Susan Weinschenk's talk at TriUXPA the other night on the future of human-technology interaction surfaced some intoxicating ideas.
One of them was that, as humans, we anthropomorphize our devices and machines. We build relationships with them (i.e., Eliza), even name them. As Alexa and Siri devices proliferate, we should expect devices to encourage more relationship-building. (We should also expect voice-control to be the interface of the near-future, so start practicing now.)
The technology will get better at anticipating or reacting to human expressions and actions. But as these devices get better, we can expect those people who have difficulty maintaining person-to-person relationships to prefer programmed familiarity.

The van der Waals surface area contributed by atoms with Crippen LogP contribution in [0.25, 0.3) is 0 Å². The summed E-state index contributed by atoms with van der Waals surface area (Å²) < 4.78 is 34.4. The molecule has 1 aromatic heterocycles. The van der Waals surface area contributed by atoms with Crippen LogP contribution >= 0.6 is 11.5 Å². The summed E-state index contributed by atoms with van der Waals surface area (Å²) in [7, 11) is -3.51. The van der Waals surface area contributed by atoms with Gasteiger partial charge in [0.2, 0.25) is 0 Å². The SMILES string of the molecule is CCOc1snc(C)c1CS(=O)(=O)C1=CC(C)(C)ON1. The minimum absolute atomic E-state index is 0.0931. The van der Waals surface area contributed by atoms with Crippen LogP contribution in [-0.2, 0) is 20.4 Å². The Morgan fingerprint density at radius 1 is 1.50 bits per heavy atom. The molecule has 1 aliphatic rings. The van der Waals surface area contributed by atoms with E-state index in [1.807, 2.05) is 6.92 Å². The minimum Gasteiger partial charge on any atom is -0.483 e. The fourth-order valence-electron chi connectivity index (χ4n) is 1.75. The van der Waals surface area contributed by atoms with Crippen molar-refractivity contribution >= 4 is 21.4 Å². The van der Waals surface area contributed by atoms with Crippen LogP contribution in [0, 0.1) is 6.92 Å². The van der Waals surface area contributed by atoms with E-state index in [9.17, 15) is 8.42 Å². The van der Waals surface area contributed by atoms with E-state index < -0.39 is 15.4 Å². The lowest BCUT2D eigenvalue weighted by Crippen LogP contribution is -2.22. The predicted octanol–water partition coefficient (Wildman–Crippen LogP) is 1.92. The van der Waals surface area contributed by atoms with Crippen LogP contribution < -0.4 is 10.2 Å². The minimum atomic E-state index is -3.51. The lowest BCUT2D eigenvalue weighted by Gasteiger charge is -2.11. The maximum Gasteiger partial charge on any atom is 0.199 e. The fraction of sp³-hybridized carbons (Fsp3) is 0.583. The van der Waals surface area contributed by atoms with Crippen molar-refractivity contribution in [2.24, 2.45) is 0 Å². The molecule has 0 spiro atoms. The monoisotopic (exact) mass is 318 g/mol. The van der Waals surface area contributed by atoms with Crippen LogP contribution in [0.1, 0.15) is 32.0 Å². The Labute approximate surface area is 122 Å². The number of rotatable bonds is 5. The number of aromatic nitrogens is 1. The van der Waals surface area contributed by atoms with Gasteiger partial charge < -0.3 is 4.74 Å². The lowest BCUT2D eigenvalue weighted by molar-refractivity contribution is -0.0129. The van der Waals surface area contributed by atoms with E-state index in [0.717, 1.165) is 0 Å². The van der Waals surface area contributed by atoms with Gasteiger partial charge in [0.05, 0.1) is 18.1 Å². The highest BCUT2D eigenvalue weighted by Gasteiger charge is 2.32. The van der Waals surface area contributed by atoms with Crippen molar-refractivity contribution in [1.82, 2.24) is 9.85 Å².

Susan demoed the video for Qoobo -- "the headless robotic cat pillow" -- that I hope is an evolutionary path leading off a high cliff and deep into a bottomless crater of dark. It is one of the most horrific things I've ever seen -- surely its makers are having a laugh?
I shared this Verge article with Liz, who said this about the video:
Love that they say “hate the unconditional love?” - there's irony for you. Also, I can’t fathom why they couldn't have included a head too. Creepy and unnatural!